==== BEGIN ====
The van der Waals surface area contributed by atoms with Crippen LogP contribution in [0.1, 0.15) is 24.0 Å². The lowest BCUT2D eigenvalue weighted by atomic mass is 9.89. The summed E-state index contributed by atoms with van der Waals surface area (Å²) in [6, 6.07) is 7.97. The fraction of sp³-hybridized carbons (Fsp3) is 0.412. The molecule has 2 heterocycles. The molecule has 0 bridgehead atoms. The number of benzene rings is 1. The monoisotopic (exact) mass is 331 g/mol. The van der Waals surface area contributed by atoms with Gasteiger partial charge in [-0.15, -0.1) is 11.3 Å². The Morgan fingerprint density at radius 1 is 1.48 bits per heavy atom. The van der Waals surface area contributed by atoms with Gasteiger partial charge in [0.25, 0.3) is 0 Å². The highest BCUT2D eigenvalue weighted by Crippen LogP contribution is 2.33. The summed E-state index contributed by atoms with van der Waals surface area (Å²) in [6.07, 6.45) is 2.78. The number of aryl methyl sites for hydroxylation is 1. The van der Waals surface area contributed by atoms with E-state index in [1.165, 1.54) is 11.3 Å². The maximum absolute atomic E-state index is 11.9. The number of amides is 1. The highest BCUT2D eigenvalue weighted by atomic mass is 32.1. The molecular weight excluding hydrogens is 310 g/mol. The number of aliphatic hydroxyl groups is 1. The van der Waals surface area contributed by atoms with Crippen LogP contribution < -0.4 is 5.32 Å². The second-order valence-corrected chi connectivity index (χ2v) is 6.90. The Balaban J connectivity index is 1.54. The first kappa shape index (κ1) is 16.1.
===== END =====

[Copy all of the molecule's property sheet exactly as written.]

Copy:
The van der Waals surface area contributed by atoms with Crippen LogP contribution in [0.1, 0.15) is 24.0 Å². The lowest BCUT2D eigenvalue weighted by atomic mass is 9.89. The summed E-state index contributed by atoms with van der Waals surface area (Å²) in [6, 6.07) is 7.97. The fraction of sp³-hybridized carbons (Fsp3) is 0.412. The molecule has 2 heterocycles. The molecule has 0 bridgehead atoms. The number of benzene rings is 1. The monoisotopic (exact) mass is 331 g/mol. The van der Waals surface area contributed by atoms with Gasteiger partial charge in [-0.15, -0.1) is 11.3 Å². The Morgan fingerprint density at radius 1 is 1.48 bits per heavy atom. The van der Waals surface area contributed by atoms with Gasteiger partial charge in [0.25, 0.3) is 0 Å². The highest BCUT2D eigenvalue weighted by Crippen LogP contribution is 2.33. The summed E-state index contributed by atoms with van der Waals surface area (Å²) in [6.07, 6.45) is 2.78. The number of aryl methyl sites for hydroxylation is 1. The van der Waals surface area contributed by atoms with E-state index in [1.165, 1.54) is 11.3 Å². The maximum absolute atomic E-state index is 11.9. The number of amides is 1. The highest BCUT2D eigenvalue weighted by atomic mass is 32.1. The molecular weight excluding hydrogens is 310 g/mol. The number of aliphatic hydroxyl groups is 1. The van der Waals surface area contributed by atoms with Crippen LogP contribution < -0.4 is 5.32 Å². The second-order valence-corrected chi connectivity index (χ2v) is 6.90. The Balaban J connectivity index is 1.54. The first kappa shape index (κ1) is 16.1.